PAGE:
Narrow result in Australian election

Vote for two traditional parties falls to new low

Despite one of the largest anti-government swings in Australian history, the Howard Liberal-National Party government will hold onto office with a vastly reduced majority after last Saturday's federal election. With counting still continuing in close seats, the government is likely to see its near-record majority of 44 seats in the 148-member House of Representatives fall to somewhere between 5 and 10.

Only two and a half years ago the Coalition swept to power in a landslide defeat for the Labor Party, taking 92 seats to Labor's 49. On Saturday the Coalition suffered an even worse debacle. Its primary vote fell by 7.8 percentage points, plummeting to less than 40 percent. The Liberal Party vote plunged to 34 percent, while its coalition partner, the rural-based National Party, won just 5 percent.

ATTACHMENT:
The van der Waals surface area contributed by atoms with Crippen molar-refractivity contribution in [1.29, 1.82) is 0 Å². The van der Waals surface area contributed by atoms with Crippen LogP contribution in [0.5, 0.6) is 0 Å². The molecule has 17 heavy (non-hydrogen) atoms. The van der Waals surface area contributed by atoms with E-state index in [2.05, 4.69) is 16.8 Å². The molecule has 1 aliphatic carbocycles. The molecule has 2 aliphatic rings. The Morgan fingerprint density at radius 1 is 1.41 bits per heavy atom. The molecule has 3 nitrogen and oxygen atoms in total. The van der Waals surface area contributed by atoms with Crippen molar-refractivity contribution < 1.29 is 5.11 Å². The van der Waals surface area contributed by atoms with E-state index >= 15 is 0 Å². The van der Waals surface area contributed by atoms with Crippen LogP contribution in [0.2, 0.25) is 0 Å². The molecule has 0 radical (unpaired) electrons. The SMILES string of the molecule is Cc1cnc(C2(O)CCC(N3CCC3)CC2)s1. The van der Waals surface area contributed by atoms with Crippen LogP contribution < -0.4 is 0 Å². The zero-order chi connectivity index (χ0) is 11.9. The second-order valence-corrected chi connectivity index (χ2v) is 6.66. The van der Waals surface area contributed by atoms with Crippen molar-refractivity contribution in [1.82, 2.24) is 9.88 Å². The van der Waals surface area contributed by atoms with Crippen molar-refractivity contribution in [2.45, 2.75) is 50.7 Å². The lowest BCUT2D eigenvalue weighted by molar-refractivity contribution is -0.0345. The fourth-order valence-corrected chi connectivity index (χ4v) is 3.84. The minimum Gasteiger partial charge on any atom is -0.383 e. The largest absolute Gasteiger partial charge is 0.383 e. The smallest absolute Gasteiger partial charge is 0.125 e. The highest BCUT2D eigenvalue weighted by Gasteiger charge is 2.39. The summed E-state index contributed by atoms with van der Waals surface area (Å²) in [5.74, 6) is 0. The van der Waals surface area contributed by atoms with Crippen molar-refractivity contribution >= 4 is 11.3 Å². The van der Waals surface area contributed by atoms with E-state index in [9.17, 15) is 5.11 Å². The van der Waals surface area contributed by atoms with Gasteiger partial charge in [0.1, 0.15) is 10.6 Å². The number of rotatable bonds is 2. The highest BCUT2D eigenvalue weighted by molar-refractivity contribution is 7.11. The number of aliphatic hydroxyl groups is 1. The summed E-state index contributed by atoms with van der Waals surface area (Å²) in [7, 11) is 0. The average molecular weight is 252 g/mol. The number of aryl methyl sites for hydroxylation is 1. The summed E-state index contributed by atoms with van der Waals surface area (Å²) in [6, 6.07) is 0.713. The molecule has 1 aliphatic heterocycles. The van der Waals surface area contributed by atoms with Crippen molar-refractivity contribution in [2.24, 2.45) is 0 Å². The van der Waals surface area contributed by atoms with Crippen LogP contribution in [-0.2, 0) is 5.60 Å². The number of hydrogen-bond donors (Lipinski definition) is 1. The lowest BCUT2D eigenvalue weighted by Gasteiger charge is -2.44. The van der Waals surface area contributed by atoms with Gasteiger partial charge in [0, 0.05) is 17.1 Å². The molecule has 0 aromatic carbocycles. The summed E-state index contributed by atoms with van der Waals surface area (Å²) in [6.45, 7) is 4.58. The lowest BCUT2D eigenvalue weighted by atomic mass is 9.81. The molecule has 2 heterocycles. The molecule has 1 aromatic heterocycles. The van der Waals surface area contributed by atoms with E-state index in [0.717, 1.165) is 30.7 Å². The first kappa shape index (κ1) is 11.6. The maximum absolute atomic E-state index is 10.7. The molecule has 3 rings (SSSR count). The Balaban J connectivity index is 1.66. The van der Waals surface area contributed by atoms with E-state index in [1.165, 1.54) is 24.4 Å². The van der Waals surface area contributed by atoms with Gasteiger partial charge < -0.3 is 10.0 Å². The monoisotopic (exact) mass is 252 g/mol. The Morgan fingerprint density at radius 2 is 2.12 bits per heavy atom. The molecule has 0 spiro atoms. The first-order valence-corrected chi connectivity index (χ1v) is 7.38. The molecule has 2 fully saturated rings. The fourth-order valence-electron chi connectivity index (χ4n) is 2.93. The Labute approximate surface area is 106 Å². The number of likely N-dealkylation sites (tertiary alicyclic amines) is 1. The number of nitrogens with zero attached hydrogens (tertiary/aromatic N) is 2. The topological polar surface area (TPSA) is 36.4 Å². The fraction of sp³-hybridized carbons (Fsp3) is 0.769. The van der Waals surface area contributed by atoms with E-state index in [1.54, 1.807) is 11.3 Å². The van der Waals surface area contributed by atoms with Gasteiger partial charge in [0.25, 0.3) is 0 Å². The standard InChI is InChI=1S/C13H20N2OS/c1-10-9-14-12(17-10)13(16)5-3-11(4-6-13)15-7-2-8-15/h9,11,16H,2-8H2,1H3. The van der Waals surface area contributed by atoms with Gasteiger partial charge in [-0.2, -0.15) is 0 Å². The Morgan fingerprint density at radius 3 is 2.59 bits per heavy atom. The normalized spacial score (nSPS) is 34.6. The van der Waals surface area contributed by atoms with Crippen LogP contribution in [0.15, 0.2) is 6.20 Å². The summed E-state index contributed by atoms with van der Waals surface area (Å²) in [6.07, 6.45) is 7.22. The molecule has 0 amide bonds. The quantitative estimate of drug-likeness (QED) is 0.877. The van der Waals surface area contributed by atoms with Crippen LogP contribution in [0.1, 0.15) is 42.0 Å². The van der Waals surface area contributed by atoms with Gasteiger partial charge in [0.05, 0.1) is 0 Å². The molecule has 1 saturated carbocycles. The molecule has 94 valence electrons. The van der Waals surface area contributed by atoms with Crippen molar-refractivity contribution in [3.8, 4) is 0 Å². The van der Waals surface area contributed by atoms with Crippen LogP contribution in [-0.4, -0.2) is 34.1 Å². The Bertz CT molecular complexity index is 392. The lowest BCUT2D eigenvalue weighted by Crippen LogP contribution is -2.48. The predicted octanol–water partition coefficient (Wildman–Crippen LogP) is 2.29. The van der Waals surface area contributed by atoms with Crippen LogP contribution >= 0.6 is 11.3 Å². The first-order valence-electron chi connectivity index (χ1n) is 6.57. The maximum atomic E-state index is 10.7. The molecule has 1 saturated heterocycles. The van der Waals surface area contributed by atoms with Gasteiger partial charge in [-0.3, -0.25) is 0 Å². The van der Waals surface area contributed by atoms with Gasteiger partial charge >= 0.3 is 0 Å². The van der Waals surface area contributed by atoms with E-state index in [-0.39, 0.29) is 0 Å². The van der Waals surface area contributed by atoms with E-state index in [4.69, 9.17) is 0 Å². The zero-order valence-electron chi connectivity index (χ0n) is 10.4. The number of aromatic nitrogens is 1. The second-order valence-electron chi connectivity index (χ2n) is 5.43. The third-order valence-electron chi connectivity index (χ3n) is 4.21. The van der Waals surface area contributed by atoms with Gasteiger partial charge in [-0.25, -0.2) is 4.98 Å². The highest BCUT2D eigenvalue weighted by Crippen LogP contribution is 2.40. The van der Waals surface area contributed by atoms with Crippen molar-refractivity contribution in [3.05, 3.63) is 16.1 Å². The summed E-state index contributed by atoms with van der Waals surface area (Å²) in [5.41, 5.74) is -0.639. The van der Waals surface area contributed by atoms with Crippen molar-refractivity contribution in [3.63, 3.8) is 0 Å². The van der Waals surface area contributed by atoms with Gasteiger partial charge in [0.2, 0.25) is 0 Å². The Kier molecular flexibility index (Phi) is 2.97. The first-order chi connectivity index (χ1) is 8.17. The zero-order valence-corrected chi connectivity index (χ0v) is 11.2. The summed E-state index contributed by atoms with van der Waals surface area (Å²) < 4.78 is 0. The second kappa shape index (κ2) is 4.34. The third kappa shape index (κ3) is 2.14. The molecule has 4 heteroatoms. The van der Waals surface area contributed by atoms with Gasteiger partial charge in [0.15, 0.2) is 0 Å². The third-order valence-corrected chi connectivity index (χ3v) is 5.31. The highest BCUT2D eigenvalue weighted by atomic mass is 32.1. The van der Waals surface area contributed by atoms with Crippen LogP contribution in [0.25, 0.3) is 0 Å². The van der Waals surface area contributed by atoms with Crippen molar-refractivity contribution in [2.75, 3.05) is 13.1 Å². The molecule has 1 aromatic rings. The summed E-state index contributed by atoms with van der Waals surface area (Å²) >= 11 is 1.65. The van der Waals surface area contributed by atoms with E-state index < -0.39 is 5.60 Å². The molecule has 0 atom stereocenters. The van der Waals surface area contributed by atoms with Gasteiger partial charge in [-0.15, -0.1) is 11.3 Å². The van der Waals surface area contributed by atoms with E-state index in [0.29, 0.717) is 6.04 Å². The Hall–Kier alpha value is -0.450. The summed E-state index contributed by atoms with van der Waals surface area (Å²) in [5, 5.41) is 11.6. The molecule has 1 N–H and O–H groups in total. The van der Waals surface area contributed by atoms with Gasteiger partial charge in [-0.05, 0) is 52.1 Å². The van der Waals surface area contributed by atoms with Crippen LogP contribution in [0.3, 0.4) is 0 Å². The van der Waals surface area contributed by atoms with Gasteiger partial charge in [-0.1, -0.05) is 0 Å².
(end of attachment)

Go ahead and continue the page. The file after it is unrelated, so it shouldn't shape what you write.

As a result, the government is set to lose 17 seats--the biggest-ever loss by an administration in its first three-year term. After the allocation of preference votes from other parties, its vote is the worst recorded by an incumbent government in 40 years. A number of cabinet ministers may lose their seats, including Foreign Affairs Minister and former Liberal leader, Alexander Downer, and Family Services Minister Warwick Smith.

Yet the Howard government will survive because Labor only improved its primary vote by 1.6 percent, taking its total to 40.8 percent. This is its second lowest vote in the post-war period, after plunging 6.3 points to 37.8 percent in 1996. In particular, Labor failed to recover any votes in the outer suburbs of the major cities, among younger working class and lower middle class families. One of Labor's failed candidates in these areas, former Australian Democrats leader Cheryl Kernot, indignantly denounced the Labor leaders for forcing her to contest such a seat.